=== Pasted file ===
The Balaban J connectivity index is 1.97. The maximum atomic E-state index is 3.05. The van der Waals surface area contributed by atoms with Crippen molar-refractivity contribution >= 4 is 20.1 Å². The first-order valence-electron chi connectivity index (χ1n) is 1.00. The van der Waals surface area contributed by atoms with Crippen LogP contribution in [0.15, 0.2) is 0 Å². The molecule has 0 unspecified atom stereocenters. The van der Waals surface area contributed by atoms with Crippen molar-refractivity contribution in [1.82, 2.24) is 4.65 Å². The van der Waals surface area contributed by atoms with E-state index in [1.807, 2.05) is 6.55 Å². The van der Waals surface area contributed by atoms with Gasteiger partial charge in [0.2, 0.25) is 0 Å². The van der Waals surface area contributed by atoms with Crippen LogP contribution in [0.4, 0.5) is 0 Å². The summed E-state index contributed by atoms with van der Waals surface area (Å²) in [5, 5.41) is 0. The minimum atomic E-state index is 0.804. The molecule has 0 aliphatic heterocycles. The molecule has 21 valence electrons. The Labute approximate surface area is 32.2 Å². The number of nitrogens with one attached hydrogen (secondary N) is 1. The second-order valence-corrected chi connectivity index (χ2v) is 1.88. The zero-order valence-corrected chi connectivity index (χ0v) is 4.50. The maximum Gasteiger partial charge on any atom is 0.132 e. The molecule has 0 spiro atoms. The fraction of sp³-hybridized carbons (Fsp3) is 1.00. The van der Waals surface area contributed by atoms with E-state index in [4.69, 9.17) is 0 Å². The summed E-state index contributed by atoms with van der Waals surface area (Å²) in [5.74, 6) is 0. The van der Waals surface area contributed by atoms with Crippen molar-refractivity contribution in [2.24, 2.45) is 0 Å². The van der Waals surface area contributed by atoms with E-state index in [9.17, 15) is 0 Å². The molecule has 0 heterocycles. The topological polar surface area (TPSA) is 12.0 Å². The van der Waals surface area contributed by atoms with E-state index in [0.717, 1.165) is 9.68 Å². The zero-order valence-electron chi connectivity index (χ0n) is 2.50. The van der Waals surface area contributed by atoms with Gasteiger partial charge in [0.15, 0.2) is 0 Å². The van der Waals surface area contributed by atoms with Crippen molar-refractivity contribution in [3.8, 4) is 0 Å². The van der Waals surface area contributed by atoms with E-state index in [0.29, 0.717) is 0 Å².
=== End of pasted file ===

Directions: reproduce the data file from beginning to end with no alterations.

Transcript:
The Balaban J connectivity index is 1.97. The maximum atomic E-state index is 3.05. The van der Waals surface area contributed by atoms with Crippen molar-refractivity contribution >= 4 is 20.1 Å². The first-order valence-electron chi connectivity index (χ1n) is 1.00. The van der Waals surface area contributed by atoms with Crippen LogP contribution in [0.15, 0.2) is 0 Å². The molecule has 0 unspecified atom stereocenters. The van der Waals surface area contributed by atoms with Crippen molar-refractivity contribution in [1.82, 2.24) is 4.65 Å². The van der Waals surface area contributed by atoms with E-state index in [1.807, 2.05) is 6.55 Å². The van der Waals surface area contributed by atoms with Gasteiger partial charge in [0.2, 0.25) is 0 Å². The van der Waals surface area contributed by atoms with Crippen LogP contribution in [0.4, 0.5) is 0 Å². The summed E-state index contributed by atoms with van der Waals surface area (Å²) in [5, 5.41) is 0. The minimum atomic E-state index is 0.804. The molecule has 0 aliphatic heterocycles. The molecule has 21 valence electrons. The Labute approximate surface area is 32.2 Å². The number of nitrogens with one attached hydrogen (secondary N) is 1. The second-order valence-corrected chi connectivity index (χ2v) is 1.88. The zero-order valence-corrected chi connectivity index (χ0v) is 4.50. The maximum Gasteiger partial charge on any atom is 0.132 e. The molecule has 0 spiro atoms. The fraction of sp³-hybridized carbons (Fsp3) is 1.00. The van der Waals surface area contributed by atoms with E-state index in [4.69, 9.17) is 0 Å². The summed E-state index contributed by atoms with van der Waals surface area (Å²) in [5.74, 6) is 0. The van der Waals surface area contributed by atoms with Crippen molar-refractivity contribution in [2.24, 2.45) is 0 Å². The van der Waals surface area contributed by atoms with E-state index in [9.17, 15) is 0 Å². The molecule has 0 heterocycles. The topological polar surface area (TPSA) is 12.0 Å². The van der Waals surface area contributed by atoms with E-state index in [0.717, 1.165) is 9.68 Å². The zero-order valence-electron chi connectivity index (χ0n) is 2.50. The van der Waals surface area contributed by atoms with Gasteiger partial charge in [0.15, 0.2) is 0 Å². The van der Waals surface area contributed by atoms with Crippen molar-refractivity contribution in [3.8, 4) is 0 Å². The van der Waals surface area contributed by atoms with E-state index in [0.29, 0.717) is 0 Å².